IS TERTIARY EDUCATION PUTTING THE FUTURE LABOUR MARKETS AT RISK?
BY SIMON CHRISTOPH
ABOUT THE AUTHOR
Name: Simon Christoph
Occupation: Doctoral Student at the Bamberg Graduate School of Social Sciences
Research Interests: Social inequalities (esp. educational inequalities) and social stratification, social capital and social networks, social integration of immigrants and its consequences
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▐ Without a doubt, education is one of the most important dimensions of status attainment. It has an immeasurably higher influence on individual’s life chances and future access to the labour market than any other kinds of factors or resources.
Against this background, this essay will discuss whether the role of higher education will and should remain as important in the future. Considering restrictions of length and complexity that the topic imposes, I will discuss this by referring primarily to the German labour market, since it is the biggest labour market within the European Union. At first glance, it might sound counterintuitive that higher education might not be as important as is often assumed, especially because the OECD continues to reprimand Germany for its low share of academics, but I intend to show that there are good reasons to doubt that Germany needs higher degree graduates. If the trend we currently observe continues in the future, we might be faced with a situation in which the supply of the so-called ‘specialists’ exceeds the labour markets’ demand for them, rendering them and their expertise superfluous, and, in turn, leaving a large number of highly skilled workers professionally inactive.
In the course of educational expansion, which can be observed in all highly developed countries (though not to the same extent), society has become increasingly more qualified. Nevertheless, at the same time, many European countries still struggle with high unemployment rates, and, in some cases, also a severe problem with youth unemployment. Although not as pronounced in Germany, the question arises how this trend will continue. It is a widespread truism, which has been repeatedly proven empirically, that higher education generally protects one from unemployment. Although this seems to be true in Germany for the most part, the unemployment rate for academics has increased steadily within the last five years, although it still remains comparatively low. However, statistically speaking, people in Germany become more highly educated year after year, and university graduates are still fairly well protected against job losses.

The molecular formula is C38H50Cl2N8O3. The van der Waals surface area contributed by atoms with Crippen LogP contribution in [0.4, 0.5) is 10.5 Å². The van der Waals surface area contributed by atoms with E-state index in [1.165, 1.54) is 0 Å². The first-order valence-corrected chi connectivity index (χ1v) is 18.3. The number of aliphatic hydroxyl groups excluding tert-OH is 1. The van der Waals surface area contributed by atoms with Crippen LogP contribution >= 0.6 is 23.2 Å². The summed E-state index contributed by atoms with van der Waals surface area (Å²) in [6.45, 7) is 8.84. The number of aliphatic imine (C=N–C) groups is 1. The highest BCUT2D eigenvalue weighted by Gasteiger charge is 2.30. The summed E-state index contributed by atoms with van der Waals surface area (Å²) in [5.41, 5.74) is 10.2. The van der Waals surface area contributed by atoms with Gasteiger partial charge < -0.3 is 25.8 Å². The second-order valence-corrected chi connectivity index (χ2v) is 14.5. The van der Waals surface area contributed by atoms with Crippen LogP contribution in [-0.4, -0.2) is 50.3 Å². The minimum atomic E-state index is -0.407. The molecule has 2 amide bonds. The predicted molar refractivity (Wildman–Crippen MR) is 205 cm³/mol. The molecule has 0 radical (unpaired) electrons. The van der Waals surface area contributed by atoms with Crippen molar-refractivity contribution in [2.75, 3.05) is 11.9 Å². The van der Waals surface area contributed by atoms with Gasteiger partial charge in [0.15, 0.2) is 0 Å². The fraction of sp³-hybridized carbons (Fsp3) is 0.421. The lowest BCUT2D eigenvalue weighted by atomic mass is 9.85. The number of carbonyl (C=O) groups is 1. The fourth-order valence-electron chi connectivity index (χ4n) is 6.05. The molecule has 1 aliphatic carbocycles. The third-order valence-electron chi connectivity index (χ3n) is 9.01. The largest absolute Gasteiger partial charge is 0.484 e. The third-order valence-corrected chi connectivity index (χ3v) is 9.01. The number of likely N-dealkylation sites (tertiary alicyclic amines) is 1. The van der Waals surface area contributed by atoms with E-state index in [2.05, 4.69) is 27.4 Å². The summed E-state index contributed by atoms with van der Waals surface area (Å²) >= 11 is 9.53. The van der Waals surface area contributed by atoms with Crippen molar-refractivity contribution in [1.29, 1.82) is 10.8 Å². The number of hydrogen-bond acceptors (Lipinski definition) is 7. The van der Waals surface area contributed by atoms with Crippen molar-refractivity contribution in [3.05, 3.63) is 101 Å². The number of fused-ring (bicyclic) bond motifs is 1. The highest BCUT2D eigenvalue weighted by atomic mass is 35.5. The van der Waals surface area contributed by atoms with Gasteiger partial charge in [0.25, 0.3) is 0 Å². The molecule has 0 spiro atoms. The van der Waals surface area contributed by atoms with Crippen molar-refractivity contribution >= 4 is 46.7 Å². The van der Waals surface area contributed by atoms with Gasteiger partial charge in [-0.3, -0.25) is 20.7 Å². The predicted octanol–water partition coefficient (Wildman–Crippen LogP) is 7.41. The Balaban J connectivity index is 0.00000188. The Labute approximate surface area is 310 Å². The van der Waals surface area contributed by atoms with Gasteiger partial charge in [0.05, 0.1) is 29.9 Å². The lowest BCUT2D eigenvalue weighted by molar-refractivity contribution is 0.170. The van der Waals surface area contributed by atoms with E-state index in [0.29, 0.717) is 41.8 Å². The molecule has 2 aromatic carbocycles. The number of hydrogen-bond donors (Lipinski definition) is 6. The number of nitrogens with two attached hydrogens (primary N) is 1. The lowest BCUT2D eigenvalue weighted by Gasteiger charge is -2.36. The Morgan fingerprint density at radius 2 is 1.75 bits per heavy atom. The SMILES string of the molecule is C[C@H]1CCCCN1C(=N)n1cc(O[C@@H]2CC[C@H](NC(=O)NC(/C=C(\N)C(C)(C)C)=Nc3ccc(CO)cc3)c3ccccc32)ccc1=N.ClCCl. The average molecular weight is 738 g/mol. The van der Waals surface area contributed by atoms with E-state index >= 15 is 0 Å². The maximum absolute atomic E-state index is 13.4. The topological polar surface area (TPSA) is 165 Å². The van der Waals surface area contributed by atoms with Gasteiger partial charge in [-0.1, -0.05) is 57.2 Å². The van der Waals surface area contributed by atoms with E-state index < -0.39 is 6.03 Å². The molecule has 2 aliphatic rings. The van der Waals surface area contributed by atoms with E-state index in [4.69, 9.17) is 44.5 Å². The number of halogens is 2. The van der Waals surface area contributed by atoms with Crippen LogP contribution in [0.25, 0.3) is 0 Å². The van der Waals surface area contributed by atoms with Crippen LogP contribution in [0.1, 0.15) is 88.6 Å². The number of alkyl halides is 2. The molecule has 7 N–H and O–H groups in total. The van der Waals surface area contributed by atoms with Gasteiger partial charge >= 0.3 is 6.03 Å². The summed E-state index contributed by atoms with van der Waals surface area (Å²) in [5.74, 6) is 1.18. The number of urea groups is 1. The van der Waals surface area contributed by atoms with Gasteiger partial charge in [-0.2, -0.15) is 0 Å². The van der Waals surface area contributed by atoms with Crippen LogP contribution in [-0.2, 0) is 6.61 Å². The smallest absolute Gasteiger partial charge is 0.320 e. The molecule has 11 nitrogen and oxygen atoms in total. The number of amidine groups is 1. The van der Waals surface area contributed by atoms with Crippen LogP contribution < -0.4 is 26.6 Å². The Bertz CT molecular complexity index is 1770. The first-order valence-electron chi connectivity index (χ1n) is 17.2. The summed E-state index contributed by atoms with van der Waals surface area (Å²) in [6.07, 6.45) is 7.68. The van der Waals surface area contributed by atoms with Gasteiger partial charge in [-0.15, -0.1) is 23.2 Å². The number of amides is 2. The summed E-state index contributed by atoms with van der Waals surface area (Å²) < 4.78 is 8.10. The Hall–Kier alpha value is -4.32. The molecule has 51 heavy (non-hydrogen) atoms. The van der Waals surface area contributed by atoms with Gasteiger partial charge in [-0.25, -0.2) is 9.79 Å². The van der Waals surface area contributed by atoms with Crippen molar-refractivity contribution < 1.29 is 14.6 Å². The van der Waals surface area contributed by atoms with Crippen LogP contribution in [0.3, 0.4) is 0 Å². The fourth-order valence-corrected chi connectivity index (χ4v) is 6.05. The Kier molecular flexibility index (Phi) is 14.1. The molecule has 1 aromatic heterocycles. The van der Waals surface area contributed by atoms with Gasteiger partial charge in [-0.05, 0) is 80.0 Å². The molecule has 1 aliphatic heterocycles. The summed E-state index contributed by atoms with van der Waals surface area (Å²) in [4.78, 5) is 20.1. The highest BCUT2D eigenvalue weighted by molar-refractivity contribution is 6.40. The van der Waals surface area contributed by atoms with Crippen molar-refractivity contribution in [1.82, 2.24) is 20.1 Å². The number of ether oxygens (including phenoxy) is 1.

___ Does this, consequently, mean that the more university degrees one gets, the better?
Well, let’s have a look at European countries with a high proportion of university students. For example, in every country in the EU where the amount of people with tertiary education is higher than in Germany, the unemployment rate in the tertiary sector is higher than in Germany. Putting the unemployment rate of the tertiary sector in relation to the overall unemployment rate of each country, the UK, Lithuania and Hungary are the only countries that have a lower proportion of unemployed higher educated individuals than Germany (for details and illustration, see figure 1). This implies that an increase in the number of students is likely to correspond with rising unemployment rates over time. Nevertheless, using mere descriptive statistics is not the ideal solution, as it neglects the complex interaction between educational systems and labour markets. My intention here, however, is not to draw conclusions from these data, but rather to illustrate my rationale and the preliminary evidence supporting it.
You might be wondering whether my argument is relevant, given the well-known shortage of specialized workforce on the German labour market. Shouldn’t Germany “produce” as many graduates as possible to reverse this situation? In that respect, it is very important to clarify that not everyone who holds a university degree is a specialist – to be precise, a specialist within the public and political debate is nearly always a person who is an expert in one of the so-called STEM-subjects. But what about all the other possible fields of work for university graduates? To keep things simple, let us consider my alumni friends, who graduated with non-technology-related degrees. Are there enough jobs for them at the moment? Well, the answer is, as usual, it depends. Some of them indeed found a job relatively quickly (e.g. those who stayed at the university and now work as research associates), but the others, who currently work at various companies, had to search for a position for quite a long time, while working all kinds of temporary jobs, even though most of them had good grades and/or a lot of internship/professional experience.